"It is marked the beginning of the Second Magog Invasion. Supposedly it will end with the New Dawn. A time when a new civilization shall be created that will be even greater than the last."
"Must be tough, having your race get all the blame for the Long Night," said Beka.
"We were but one symptom of an underlying cause," said Rev. "Ones' spiritual decay is the root of all weakness, and there was much of that during the Failing Twilight."
"Hey, something has always bothered me," said Beka, staring out into the starry expanse. "All the histories talk about how nobody could stop the Magog. I mean, the Nietzscheans protected some worlds. But they couldn't have defended them all. Not with the way they fractured.
"Shouldn't there have been a lot more damage? I mean, I've never heard of a world that was completely wiped out by the Magog."
"It is one of our few principles that we should never drive any race to extinction," said Rev. "Nor reduce the population of a world below sustainable levels. All Magog hold to this rule. Some because they wish to feed again. Others out of ideology."
"No offense, but that doesn't seem like a very good ideology," said Beka.
"Magog do not see people as individuals, for the most part," said Rev. "It took me years to see my Wayist brethren for who they were and not merely an extension of the order. The death of one, for us, is merely the death of one aspect of a greater whole."
"So you're a hive mind," guessed Beka.
"Not precisely," said Rev. "We are individuals. But our nature makes it difficult for us to realize the fact.
He glanced up. "What about you, Tyr Anasazi? What musings on your own race go through your head?"
How did he keep doing that?!
"Nothing I intend to tell you," said the Nietzschean.
Then he was gone. Beka removed her hand from where it had been on her gun. "I can't read that guy."
"He radiates death," said Rev.
"Hmm?" said Beka.
"The Nietzschean is one who has seen much death," said Rev. "And caused it. I fear he intends to cause far more."
Harper hadn't signed on for this. Not the mission, hell he'd practically planned it. He'd designed all the equipment, after all. But he hadn't signed on for who he'd been doing it with.
Gerentex had to have known there was a Magog on board.
"Goddamn Magog," he muttered as he put machinery together. "Can't even do a smuggling job without having them crawling down your skin."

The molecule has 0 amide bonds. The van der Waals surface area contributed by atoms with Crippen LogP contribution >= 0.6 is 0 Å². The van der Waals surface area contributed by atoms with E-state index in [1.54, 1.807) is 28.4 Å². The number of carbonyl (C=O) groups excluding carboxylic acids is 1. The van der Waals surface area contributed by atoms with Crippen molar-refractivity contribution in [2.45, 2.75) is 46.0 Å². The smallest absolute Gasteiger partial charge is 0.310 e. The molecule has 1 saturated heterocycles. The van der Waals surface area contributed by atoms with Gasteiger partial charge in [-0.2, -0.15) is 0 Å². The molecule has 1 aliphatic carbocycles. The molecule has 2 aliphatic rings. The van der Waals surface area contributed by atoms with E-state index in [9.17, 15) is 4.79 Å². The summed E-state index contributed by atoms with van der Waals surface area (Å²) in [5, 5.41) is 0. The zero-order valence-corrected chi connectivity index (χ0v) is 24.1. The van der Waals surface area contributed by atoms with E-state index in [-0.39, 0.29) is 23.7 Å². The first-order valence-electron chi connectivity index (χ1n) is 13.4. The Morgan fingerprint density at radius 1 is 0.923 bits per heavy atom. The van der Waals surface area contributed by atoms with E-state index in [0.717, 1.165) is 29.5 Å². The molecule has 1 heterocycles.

"What are you doing?" asked someone.
"Setting up an early warning system," said Harper, not looking up. "If that damn Magog comes within ten meters of my pen, it'll set off an alarm that'll wake the dead." He looked up and saw the Nietzschean. "Oh, it's you. What do you want?"
"Do you know who Gerentex is selling to?" asked Tyr.
"Doesn't really matter to me," said Harper. 'What matters is that I've got a member of an entire race of sociopaths and a damn Magog on the same ship."
"You don't need to worry," said Tyr with a smile. "If I wanted you dead, you would be dead. And no one would even know it was me who had done it."
"Yeah, that's really comforting," said Harper. "What the hell do you want? You Nietzscheans always have some kind of angle?
"The notes on your background said you were from Earth," said Tyr.
"Yeah," said Harper. "One hundred percent earthling born and raised. In my hometown, you had to choose between being a slave to the Nietzscheans or chow for the Magog." He turned back to working on his alarm. "Spent a few years in the resistance. Gerentex was one of our suppliers. He noticed my skills with tech and brought me on board.
"What's it to you?"
"Gerentex is going to sell the Andromeda to the Drago-Kazov Pride," said Tyr.
Harper froze and looked up with a start. "What?"
"Surely, you don't think your employer above selling to the other side, do you?" asked Tyr.
"No, not really," said Harper. "Not Gerentex. But why would you tell me this? Your part of the same little Nietzschean club-" And then Tyr laughed uproariously. "What's so funny?"
"You don't really understand us, do you?" asked Tyr. "We Nietzscheans battle each other more than our enemies. The Drago-Kazov's are my enemies. And I don't intend to let the Andromeda fall into their hands."
"Well, you've got a funny way of stopping them," said Harper.
"Gerentex thinks he approached me," said Tyr. "In reality, I allowed myself to be in the right place and the right time. My underworld contacts recommended me to him."
"So this is an inside job," guessed Harper. "Just why are you approaching me? Want me to join up with you, side with one Nietzschean against another?"
Tyr kneeled by him. "The enemy of my enemy is my friend, as they say.
"What do you think the Drago-Kazov's are going to do once they get their hands on the Andromeda? The ship has some of the most powerful weapons to ever be built. It can destroy entire suns."
"They'll conquer everything," guessed Harper.
"No," said Tyr. "First, they'll crush all of the resistance groups that are left. Then they'll conquer everything."
Harper looked at him. "You're lying."
"Am I? You said yourself that Gerentex would be willing to sell to the Nietzscheans," said Tyr. "Isn't the black hole we're going to near Drago-Kazov territory? How do you think Gerentex will get the Andromeda out to sell to another buyer?"
"I could figure something out," said Harper. He probably could at that. But Gerentex preferred simple solutions.
Tyr stood. "Whether you could or not, as soon as we get the Andromeda out, there will be a Drago Kazov fleet waiting for us."
"Oh look who knows so much," said Harper, standing up. "Gerentex had me set up fields to hide the ship."
"Unfortunately for you, a cloaking shield is of no use if the enemy knows where you are going and when," said Tyr. "And now they do."
Harper thought about what he was saying. "…You didn't kill the spy, did you?"